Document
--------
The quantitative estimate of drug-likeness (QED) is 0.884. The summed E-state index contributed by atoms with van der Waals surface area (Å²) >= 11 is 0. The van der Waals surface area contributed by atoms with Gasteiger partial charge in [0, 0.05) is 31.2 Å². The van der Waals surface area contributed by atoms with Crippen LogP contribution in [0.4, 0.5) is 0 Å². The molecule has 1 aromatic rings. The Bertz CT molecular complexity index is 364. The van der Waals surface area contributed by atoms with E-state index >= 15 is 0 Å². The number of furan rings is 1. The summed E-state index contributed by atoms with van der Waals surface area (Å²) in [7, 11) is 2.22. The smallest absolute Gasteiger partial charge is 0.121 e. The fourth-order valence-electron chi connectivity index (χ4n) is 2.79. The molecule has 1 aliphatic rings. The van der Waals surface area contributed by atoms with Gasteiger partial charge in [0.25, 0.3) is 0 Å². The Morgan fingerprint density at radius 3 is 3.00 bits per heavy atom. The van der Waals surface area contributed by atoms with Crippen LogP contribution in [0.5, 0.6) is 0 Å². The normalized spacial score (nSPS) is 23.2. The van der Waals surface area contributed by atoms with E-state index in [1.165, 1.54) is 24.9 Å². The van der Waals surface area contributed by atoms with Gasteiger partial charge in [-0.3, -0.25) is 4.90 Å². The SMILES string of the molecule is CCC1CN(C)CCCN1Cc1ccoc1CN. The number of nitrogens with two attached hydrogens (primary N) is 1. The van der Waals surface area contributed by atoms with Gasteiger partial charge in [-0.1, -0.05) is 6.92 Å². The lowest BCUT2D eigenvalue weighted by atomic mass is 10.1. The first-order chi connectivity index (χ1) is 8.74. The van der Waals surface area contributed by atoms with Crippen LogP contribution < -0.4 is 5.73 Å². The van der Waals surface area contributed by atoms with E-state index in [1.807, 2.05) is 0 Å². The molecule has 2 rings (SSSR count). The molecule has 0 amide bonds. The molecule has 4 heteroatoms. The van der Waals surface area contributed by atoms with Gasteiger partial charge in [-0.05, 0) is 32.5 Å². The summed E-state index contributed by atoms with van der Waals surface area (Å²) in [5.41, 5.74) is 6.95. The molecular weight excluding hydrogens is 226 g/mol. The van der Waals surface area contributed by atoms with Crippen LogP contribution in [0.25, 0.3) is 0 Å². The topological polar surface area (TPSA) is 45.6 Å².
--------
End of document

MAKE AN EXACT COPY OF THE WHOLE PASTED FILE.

The quantitative estimate of drug-likeness (QED) is 0.884. The summed E-state index contributed by atoms with van der Waals surface area (Å²) >= 11 is 0. The van der Waals surface area contributed by atoms with Gasteiger partial charge in [0, 0.05) is 31.2 Å². The van der Waals surface area contributed by atoms with Crippen LogP contribution in [0.4, 0.5) is 0 Å². The molecule has 1 aromatic rings. The Bertz CT molecular complexity index is 364. The van der Waals surface area contributed by atoms with E-state index >= 15 is 0 Å². The number of furan rings is 1. The summed E-state index contributed by atoms with van der Waals surface area (Å²) in [7, 11) is 2.22. The smallest absolute Gasteiger partial charge is 0.121 e. The fourth-order valence-electron chi connectivity index (χ4n) is 2.79. The molecule has 1 aliphatic rings. The van der Waals surface area contributed by atoms with Gasteiger partial charge in [0.25, 0.3) is 0 Å². The Morgan fingerprint density at radius 3 is 3.00 bits per heavy atom. The van der Waals surface area contributed by atoms with Crippen LogP contribution in [0.5, 0.6) is 0 Å². The normalized spacial score (nSPS) is 23.2. The van der Waals surface area contributed by atoms with E-state index in [1.165, 1.54) is 24.9 Å². The van der Waals surface area contributed by atoms with Gasteiger partial charge in [-0.3, -0.25) is 4.90 Å². The SMILES string of the molecule is CCC1CN(C)CCCN1Cc1ccoc1CN. The number of nitrogens with two attached hydrogens (primary N) is 1. The van der Waals surface area contributed by atoms with Gasteiger partial charge in [-0.1, -0.05) is 6.92 Å². The lowest BCUT2D eigenvalue weighted by atomic mass is 10.1. The first-order chi connectivity index (χ1) is 8.74. The van der Waals surface area contributed by atoms with Crippen LogP contribution < -0.4 is 5.73 Å². The van der Waals surface area contributed by atoms with E-state index in [1.807, 2.05) is 0 Å². The molecule has 2 rings (SSSR count). The molecule has 0 amide bonds. The molecule has 4 heteroatoms. The van der Waals surface area contributed by atoms with Gasteiger partial charge in [-0.05, 0) is 32.5 Å². The summed E-state index contributed by atoms with van der Waals surface area (Å²) in [5.41, 5.74) is 6.95. The molecular weight excluding hydrogens is 226 g/mol. The van der Waals surface area contributed by atoms with Crippen LogP contribution in [0.25, 0.3) is 0 Å². The topological polar surface area (TPSA) is 45.6 Å².